Kirk's quarters are on deck 5. His cabin number is still 3F 121. ("The Conscience of the King")
Final Analysis: "If there were a reason, my father is quite capable of killing. Logically and efficiently." A good one, although perhaps not as outstanding as its reputation would suggest. Fontana's script is well-written, and the performances of the guest cast - Mark Lenard and Jane Wyatt in particular - enhance the already interesting story. That said, the somewhat shifting storyline (it starts as a diplomatic drama, becomes a murder mystery, and then a personal drama about Spock and Sarek) does mean that "Journey to Babel" isn't quite as focused as one might hope. Nevertheless, this is still a very good entry in Star Trek's already-entertaining second season.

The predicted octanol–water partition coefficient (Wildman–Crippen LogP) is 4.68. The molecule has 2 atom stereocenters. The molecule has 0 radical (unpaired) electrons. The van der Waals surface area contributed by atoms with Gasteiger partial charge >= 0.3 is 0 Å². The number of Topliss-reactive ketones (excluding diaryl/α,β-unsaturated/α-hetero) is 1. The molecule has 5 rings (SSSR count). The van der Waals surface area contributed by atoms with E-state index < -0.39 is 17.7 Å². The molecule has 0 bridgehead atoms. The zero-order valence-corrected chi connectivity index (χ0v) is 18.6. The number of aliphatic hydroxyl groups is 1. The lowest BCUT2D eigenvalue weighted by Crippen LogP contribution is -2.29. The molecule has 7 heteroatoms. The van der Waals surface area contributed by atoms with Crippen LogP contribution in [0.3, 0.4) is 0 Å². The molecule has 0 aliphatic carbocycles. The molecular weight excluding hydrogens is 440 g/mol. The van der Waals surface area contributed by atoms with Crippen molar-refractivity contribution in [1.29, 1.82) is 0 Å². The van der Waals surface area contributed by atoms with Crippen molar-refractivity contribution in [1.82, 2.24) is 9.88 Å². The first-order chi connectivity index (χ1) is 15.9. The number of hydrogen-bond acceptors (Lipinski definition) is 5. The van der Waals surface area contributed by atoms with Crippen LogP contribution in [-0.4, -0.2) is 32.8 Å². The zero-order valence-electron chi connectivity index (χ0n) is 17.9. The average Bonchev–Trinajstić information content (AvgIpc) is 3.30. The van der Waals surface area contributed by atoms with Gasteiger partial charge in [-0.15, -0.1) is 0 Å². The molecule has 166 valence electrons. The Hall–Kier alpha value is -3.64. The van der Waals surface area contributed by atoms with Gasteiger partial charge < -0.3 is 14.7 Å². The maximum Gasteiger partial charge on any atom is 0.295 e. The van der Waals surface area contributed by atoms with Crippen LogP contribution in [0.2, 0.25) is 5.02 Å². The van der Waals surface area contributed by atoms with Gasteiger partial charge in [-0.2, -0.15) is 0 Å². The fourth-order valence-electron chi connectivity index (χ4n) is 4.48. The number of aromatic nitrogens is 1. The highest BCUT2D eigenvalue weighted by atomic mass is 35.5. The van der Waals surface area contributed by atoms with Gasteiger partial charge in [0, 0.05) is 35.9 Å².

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Page originally created: May 17, 2016
Page last updated: February 12, 2019